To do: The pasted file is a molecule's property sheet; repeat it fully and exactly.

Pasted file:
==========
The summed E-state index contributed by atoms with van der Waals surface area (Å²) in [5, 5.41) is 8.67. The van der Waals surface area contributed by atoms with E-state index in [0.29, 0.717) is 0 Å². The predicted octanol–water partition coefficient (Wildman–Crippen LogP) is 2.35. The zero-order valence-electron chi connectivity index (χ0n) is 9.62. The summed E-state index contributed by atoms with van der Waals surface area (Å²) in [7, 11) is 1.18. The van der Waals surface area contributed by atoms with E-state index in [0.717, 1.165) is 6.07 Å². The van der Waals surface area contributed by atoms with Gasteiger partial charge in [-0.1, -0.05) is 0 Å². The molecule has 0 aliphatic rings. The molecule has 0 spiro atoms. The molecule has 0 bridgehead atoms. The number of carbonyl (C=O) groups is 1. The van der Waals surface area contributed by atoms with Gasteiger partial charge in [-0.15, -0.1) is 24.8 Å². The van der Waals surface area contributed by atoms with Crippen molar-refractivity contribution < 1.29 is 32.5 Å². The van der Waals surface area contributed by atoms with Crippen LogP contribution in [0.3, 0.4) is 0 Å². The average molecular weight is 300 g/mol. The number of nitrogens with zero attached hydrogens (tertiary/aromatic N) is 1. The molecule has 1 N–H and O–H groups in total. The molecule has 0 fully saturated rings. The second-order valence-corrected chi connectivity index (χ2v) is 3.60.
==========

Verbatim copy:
The summed E-state index contributed by atoms with van der Waals surface area (Å²) in [5, 5.41) is 8.67. The van der Waals surface area contributed by atoms with E-state index in [0.29, 0.717) is 0 Å². The predicted octanol–water partition coefficient (Wildman–Crippen LogP) is 2.35. The zero-order valence-electron chi connectivity index (χ0n) is 9.62. The summed E-state index contributed by atoms with van der Waals surface area (Å²) in [7, 11) is 1.18. The van der Waals surface area contributed by atoms with E-state index in [0.717, 1.165) is 6.07 Å². The van der Waals surface area contributed by atoms with Gasteiger partial charge in [-0.1, -0.05) is 0 Å². The molecule has 0 aliphatic rings. The molecule has 0 spiro atoms. The molecule has 0 bridgehead atoms. The number of carbonyl (C=O) groups is 1. The van der Waals surface area contributed by atoms with Gasteiger partial charge in [-0.15, -0.1) is 24.8 Å². The van der Waals surface area contributed by atoms with Crippen molar-refractivity contribution < 1.29 is 32.5 Å². The van der Waals surface area contributed by atoms with Crippen LogP contribution in [0.3, 0.4) is 0 Å². The average molecular weight is 300 g/mol. The number of nitrogens with zero attached hydrogens (tertiary/aromatic N) is 1. The molecule has 1 N–H and O–H groups in total. The molecule has 0 fully saturated rings. The second-order valence-corrected chi connectivity index (χ2v) is 3.60.